Pictured: Annegret Kramp-Karrenbauer speaks at a CDU party conference in December 2014. Kramp-Karrenbauer may be in line to be the next German chancellor. Photo credit: Olaf Kosinsky (CC BY-SA 3.0 DE)
Saarland premier, EIB investments, French wolf plan: European and international stories making headlines.
Merkel taps Saarland leader
Annegret Kramp-Karrenbauer, premier of the neighbouring German state of Saarland, has been nominated to be secretary general of Angela Merkel’s party, the Christian Democratic Union, reports the Financial Times. That potentially puts Kramp-Karrenbauer on the path to replace Merkel as Germany’s federal chancellor. Kramp-Karrenbauer has led Saarland since 2011.
EIB defence investment pressure
The European Investment Bank is being pushed to invest more in defence, writes Bloomberg. The EIB, which is based in Kirchberg and owned by all EU member states, can only back “dual use” technologies that have both civilian and military applications, such as cybersecurity and satellites. A group led by France wants to expand the development bank’s scope, says the news service, while Nordic countries are opposed.
Sustainable funds more stable: Morningstar
Sustainable funds performed better against the recent stock market volatility, Morningstar, a fund research firm, has found, as reported by the financial news site Marketwatch. The S&P stock index fell 7.2% at the beginning of the month, but among equity funds weighted towards companies which score better on environment, social and corporate governance issues, “65% outperformed their peers”, according to Morningstar’s Jon Hale.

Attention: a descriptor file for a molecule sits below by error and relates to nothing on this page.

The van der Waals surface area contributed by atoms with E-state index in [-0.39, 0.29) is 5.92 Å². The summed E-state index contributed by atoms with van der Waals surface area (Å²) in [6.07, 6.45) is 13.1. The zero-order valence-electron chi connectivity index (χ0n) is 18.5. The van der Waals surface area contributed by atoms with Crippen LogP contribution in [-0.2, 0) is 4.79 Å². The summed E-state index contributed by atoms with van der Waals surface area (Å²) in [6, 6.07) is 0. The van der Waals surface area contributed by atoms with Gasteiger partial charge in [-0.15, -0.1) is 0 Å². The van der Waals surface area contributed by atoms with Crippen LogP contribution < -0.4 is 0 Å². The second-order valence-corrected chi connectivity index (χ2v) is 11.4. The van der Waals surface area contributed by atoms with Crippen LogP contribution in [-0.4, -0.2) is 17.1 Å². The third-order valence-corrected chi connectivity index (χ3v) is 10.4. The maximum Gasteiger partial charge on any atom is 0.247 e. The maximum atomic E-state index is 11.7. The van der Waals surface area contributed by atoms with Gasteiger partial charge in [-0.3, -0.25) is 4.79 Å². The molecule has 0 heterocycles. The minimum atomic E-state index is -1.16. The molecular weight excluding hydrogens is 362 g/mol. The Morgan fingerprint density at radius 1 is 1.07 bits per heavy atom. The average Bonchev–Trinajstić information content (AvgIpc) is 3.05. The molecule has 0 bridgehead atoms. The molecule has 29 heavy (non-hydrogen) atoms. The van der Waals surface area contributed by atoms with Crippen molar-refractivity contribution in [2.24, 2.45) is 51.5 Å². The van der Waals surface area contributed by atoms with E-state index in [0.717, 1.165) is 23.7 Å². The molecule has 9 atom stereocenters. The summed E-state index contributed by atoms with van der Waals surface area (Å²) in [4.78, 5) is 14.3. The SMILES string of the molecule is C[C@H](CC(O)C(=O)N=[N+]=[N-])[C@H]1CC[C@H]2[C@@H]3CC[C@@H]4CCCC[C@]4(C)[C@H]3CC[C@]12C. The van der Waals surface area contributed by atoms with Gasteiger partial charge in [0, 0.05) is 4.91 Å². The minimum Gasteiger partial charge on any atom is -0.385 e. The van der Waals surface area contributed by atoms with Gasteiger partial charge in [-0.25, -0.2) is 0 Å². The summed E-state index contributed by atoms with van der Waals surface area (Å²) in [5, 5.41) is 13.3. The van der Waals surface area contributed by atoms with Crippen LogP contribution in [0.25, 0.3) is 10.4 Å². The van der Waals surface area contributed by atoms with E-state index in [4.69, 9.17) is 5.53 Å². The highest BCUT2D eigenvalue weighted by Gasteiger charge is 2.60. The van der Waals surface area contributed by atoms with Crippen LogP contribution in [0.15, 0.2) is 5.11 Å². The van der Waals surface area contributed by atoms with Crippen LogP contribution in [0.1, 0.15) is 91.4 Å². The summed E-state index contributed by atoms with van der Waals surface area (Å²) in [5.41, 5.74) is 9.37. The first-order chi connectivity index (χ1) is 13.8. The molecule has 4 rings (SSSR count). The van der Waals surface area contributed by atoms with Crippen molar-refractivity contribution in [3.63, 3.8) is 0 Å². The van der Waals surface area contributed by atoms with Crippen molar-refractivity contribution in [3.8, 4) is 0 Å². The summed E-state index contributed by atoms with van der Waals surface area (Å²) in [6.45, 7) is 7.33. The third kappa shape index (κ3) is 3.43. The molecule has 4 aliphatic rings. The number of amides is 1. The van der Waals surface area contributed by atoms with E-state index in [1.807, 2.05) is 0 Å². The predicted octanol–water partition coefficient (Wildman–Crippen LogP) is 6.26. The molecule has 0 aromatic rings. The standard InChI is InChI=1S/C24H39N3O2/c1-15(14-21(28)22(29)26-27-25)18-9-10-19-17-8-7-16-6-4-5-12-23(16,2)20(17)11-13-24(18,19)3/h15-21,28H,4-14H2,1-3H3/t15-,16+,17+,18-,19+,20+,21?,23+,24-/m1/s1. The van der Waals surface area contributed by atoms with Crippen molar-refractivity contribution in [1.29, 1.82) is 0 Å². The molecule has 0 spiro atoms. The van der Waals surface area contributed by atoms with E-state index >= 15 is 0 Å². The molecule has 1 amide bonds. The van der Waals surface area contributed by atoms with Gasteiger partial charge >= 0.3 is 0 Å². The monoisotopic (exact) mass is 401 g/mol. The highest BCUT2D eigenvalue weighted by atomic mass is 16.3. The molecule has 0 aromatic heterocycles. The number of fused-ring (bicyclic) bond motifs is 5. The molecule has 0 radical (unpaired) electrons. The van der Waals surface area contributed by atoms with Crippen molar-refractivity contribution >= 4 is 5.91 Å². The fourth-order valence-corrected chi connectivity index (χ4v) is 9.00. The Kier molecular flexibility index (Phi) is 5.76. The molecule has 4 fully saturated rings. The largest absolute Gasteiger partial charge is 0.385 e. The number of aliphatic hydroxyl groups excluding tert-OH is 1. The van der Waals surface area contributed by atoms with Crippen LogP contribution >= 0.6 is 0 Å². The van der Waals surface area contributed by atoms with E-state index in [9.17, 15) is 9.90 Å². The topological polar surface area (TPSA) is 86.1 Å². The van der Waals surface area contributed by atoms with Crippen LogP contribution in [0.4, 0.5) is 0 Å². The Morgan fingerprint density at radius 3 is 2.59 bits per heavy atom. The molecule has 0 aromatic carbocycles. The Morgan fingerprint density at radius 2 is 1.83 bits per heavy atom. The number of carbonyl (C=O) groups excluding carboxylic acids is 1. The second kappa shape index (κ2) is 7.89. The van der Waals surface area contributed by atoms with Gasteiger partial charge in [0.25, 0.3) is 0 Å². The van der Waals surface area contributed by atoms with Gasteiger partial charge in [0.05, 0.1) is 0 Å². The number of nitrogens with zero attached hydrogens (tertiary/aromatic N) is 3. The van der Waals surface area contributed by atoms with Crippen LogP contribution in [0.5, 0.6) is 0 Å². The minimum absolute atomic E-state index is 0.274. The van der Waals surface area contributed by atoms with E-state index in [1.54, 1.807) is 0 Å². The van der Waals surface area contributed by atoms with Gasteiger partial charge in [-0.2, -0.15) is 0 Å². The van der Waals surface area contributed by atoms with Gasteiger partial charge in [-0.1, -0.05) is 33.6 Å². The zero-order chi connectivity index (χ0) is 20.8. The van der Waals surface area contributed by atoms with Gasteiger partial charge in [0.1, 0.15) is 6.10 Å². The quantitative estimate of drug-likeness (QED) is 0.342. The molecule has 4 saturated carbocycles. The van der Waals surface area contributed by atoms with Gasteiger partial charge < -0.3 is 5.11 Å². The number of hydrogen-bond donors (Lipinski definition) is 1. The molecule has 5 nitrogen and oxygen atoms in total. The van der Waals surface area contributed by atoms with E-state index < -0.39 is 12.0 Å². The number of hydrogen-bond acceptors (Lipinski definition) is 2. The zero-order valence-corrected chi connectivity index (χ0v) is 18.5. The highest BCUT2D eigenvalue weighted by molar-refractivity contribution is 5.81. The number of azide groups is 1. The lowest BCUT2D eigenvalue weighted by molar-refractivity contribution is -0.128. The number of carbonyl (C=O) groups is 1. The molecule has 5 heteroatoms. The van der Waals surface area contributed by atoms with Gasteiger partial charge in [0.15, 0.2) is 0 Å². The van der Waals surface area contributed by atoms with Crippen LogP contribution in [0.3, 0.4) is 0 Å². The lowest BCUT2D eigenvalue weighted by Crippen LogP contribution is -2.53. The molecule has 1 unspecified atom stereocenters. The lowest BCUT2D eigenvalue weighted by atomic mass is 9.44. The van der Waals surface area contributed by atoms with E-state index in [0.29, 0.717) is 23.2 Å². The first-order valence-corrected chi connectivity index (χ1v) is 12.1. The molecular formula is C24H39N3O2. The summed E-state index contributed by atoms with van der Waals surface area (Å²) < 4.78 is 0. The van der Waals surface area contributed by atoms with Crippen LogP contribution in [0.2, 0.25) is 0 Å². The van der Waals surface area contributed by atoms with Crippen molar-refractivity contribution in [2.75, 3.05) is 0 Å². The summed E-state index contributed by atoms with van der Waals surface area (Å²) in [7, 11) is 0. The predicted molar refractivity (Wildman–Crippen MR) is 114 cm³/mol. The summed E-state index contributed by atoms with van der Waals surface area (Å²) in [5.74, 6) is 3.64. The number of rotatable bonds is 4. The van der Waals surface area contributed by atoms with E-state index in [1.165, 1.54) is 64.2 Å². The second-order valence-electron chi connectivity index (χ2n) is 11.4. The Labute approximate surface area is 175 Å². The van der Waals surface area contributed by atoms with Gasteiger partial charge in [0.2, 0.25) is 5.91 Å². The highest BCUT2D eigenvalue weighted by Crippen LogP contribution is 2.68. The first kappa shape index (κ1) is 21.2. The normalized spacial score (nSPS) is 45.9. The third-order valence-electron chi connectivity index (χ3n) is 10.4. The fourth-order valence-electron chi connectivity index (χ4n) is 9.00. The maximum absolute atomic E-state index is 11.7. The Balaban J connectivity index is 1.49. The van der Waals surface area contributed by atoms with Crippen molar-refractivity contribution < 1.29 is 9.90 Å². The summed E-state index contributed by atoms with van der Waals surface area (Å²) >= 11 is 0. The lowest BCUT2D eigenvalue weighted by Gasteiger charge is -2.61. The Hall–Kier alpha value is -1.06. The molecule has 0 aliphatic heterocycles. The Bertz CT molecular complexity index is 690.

“Congo is four times the size of France but has less paved road than Luxembourg,” observes The Economist in a briefing on rising instability in Congo.
French wolf plan
In a move angering farmers, the French government plans to let the country’s wolf population rise 40%, to around 500, by 2023, according to the AFP. Wolves “have been blamed for an explosion in the number of attacks on livestock in mountainous areas”, including the loss of 10,000 sheep in the Alps region in 2016, notes the news agency. Hunting eliminated wolves in France in the 1930s; they returned via Italy in the 1990s. Wolves returned to Luxembourg last year after a 124 year absence.